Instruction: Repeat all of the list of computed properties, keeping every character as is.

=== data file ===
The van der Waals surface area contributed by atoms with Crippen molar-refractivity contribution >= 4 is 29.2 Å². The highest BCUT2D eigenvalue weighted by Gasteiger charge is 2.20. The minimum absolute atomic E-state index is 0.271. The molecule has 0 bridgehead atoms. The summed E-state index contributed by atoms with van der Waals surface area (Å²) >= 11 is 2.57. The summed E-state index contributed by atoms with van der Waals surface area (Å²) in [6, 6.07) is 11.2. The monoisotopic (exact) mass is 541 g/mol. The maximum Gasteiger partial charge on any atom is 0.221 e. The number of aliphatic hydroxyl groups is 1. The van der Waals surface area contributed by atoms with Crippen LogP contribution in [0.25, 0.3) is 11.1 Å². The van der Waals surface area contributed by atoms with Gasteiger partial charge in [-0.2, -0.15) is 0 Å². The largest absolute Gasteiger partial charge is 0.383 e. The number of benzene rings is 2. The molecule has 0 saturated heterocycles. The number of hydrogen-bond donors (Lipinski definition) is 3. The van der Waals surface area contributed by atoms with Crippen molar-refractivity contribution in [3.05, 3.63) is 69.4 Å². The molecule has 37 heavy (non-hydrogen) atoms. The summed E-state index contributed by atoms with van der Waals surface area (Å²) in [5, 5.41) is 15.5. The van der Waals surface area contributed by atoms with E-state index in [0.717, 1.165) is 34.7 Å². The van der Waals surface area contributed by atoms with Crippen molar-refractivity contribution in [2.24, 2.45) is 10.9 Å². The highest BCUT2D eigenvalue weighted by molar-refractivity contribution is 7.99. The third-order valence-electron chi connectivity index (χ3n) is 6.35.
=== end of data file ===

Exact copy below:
The van der Waals surface area contributed by atoms with Crippen molar-refractivity contribution >= 4 is 29.2 Å². The highest BCUT2D eigenvalue weighted by Gasteiger charge is 2.20. The minimum absolute atomic E-state index is 0.271. The molecule has 0 bridgehead atoms. The summed E-state index contributed by atoms with van der Waals surface area (Å²) >= 11 is 2.57. The summed E-state index contributed by atoms with van der Waals surface area (Å²) in [6, 6.07) is 11.2. The monoisotopic (exact) mass is 541 g/mol. The maximum Gasteiger partial charge on any atom is 0.221 e. The number of aliphatic hydroxyl groups is 1. The van der Waals surface area contributed by atoms with Crippen LogP contribution in [0.25, 0.3) is 11.1 Å². The van der Waals surface area contributed by atoms with Gasteiger partial charge in [-0.2, -0.15) is 0 Å². The largest absolute Gasteiger partial charge is 0.383 e. The number of benzene rings is 2. The molecule has 0 saturated heterocycles. The number of hydrogen-bond donors (Lipinski definition) is 3. The van der Waals surface area contributed by atoms with Crippen molar-refractivity contribution in [3.05, 3.63) is 69.4 Å². The molecule has 37 heavy (non-hydrogen) atoms. The summed E-state index contributed by atoms with van der Waals surface area (Å²) in [5, 5.41) is 15.5. The van der Waals surface area contributed by atoms with E-state index in [0.717, 1.165) is 34.7 Å². The van der Waals surface area contributed by atoms with Crippen molar-refractivity contribution in [2.24, 2.45) is 10.9 Å². The highest BCUT2D eigenvalue weighted by molar-refractivity contribution is 7.99. The third-order valence-electron chi connectivity index (χ3n) is 6.35.